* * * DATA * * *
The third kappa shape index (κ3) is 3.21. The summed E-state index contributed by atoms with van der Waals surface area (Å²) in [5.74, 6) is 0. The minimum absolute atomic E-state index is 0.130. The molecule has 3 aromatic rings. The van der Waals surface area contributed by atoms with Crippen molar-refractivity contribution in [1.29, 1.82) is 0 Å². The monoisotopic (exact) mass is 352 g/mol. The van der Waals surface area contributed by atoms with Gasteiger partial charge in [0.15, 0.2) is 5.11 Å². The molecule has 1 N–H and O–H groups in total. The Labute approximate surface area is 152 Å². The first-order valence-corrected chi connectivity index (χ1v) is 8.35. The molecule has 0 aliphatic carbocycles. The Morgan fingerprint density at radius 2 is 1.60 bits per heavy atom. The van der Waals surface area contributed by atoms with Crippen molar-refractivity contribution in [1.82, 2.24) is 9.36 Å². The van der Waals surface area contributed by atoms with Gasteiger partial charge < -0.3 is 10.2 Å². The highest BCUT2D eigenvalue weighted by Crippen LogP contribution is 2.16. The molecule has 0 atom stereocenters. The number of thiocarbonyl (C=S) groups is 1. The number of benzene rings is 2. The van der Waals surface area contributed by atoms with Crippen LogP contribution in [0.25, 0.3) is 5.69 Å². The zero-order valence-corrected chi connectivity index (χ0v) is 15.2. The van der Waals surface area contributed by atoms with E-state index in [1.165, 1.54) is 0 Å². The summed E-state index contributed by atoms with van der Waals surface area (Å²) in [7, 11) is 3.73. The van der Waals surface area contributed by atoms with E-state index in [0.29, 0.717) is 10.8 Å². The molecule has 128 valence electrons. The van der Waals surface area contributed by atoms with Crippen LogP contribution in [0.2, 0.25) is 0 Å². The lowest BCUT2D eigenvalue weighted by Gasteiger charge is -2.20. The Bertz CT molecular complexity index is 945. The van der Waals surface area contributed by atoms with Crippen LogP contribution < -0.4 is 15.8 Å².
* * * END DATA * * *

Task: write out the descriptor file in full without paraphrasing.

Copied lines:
The third kappa shape index (κ3) is 3.21. The summed E-state index contributed by atoms with van der Waals surface area (Å²) in [5.74, 6) is 0. The minimum absolute atomic E-state index is 0.130. The molecule has 3 aromatic rings. The van der Waals surface area contributed by atoms with Crippen molar-refractivity contribution in [1.29, 1.82) is 0 Å². The monoisotopic (exact) mass is 352 g/mol. The van der Waals surface area contributed by atoms with Gasteiger partial charge in [0.15, 0.2) is 5.11 Å². The molecule has 1 N–H and O–H groups in total. The Labute approximate surface area is 152 Å². The first-order valence-corrected chi connectivity index (χ1v) is 8.35. The molecule has 0 aliphatic carbocycles. The Morgan fingerprint density at radius 2 is 1.60 bits per heavy atom. The van der Waals surface area contributed by atoms with Crippen molar-refractivity contribution in [1.82, 2.24) is 9.36 Å². The van der Waals surface area contributed by atoms with Gasteiger partial charge < -0.3 is 10.2 Å². The highest BCUT2D eigenvalue weighted by Crippen LogP contribution is 2.16. The molecule has 0 atom stereocenters. The number of thiocarbonyl (C=S) groups is 1. The number of benzene rings is 2. The van der Waals surface area contributed by atoms with Crippen LogP contribution in [0.25, 0.3) is 5.69 Å². The zero-order valence-corrected chi connectivity index (χ0v) is 15.2. The van der Waals surface area contributed by atoms with E-state index in [1.165, 1.54) is 0 Å². The summed E-state index contributed by atoms with van der Waals surface area (Å²) in [7, 11) is 3.73. The van der Waals surface area contributed by atoms with E-state index in [0.29, 0.717) is 10.8 Å². The molecule has 128 valence electrons. The van der Waals surface area contributed by atoms with Crippen LogP contribution in [0.2, 0.25) is 0 Å². The lowest BCUT2D eigenvalue weighted by Gasteiger charge is -2.20. The Bertz CT molecular complexity index is 945. The van der Waals surface area contributed by atoms with Crippen LogP contribution < -0.4 is 15.8 Å².